“Please don’t ask me to write a novel. Too many companies do this and it really turns me away. Instead, recruiters should want to see the programming work I’ve done and what excites me,” suggests Adnan.

In short, recruiters should place emphasis on the code portfolio — and not waste time asking people to write what they can do.

5. Talent + Teamwork = Greater Productivity


This equation isn’t difficult to grasp. But it’s true — exceptional teamwork among exceptional employees leads to  exceptional results. Sorry for all those ‘exceptionals’. But you get the point.

For recruiters, this means showing that the team functions and collaborates well — from HR to product to finance (and everything else).

“Ideally, in addition to the recruiter, a few different people at the company, especially those you’ll be working with, meet with you to discuss the job. By making it a team game, recruiters can show they’re a balanced, efficient organization. Of course, those doing the recruiting must be in sync with one another,” notes Julia.

The best engineers are great team players. So, show that your team plays well together during the hiring process. That’s how we got Benny, a UI/UX designer, to join VEON.

“I am inspired by the journey VEON is taking (from telecom to tech). VEON is committed to hiring top talent and building a great team, and the company’s vision aligns with mine,” reflects Benny.

Benny actually learned how Veon’s company’s vision aligned with his during the interview process. That’s key. And that takes us to tip number six.

6. Make it a win-win opportunity


Great engineers have a growth mindset — they thrive on challenges and pushing boundaries. Sure, a nice paycheck for helicopter tours and ski trips is good enough for some good engineers. But the great ones strive to go higher than a helicopter ride.

“I advise fellow programmers to see if a job fits your own personality and ambitions. I also tell them to understand no theory is solid. Research, create, test, and improve. Keep in mind the line about teaching an old dog new tricks,” explains Elena, Head of Agile.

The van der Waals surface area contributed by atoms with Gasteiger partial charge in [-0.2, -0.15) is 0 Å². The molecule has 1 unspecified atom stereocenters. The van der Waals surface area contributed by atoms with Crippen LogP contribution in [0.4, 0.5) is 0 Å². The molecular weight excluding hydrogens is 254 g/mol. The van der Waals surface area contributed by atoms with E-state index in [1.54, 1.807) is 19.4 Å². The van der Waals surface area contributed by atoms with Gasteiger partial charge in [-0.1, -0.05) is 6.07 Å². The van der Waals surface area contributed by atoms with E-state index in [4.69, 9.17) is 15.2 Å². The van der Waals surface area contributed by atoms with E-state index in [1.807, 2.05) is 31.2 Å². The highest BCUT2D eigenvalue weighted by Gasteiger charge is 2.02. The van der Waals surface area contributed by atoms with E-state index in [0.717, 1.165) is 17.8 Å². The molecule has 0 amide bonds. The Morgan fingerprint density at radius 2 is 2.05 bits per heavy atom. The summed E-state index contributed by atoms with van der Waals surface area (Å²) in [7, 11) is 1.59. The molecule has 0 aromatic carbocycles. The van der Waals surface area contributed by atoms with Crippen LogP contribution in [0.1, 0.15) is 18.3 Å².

That brings us to another point: Recruiters should show how a job can enable engineers to learn and grow. Because that’s how they can accomplish more.

“I’m a big believer in continual learning. I joined VEON because the company is like a green field — there’s a lot of room for growth and new ideas. You also have to challenge your own solutions,” describes Pierangelo, a backend engineer.

“I joined VEON because the company is going through a digital transformation. We’re building something from the ground that’s going to impact a lot of people. Some days are hard, but it’s truly rewarding to be a part of this. Because it’s amazing what we’re creating,” says Oliver, a backend engineer.

Final words: Build a team of superhero engineers

With the right approach, it can be done. The tips you’ve just read come straight from our talented software engineers and developers. Sprinkle in some of your own good ideas, and you’ll be able to consistently attract top tech talent to your team.

Then, once you have that superhero team, you’ll be able to make magic happen — and enjoy coffee, tea, and sweets at the end of the day.

VEON is an international communications and technology company driven by a vision to unlock new opportunities for our customers as they navigate the digital world. Present in some of the world’s most dynamic markets, VEON provides more than 235 million customers with data, voice and internet services. VEON offers services to customers in 12 markets including Italy, Algeria, Pakistan, Russia, Uzbekistan, Kazakhstan, Ukraine, Bangladesh, Kyrgyzstan, Tajikistan, Armenia, and Georgia.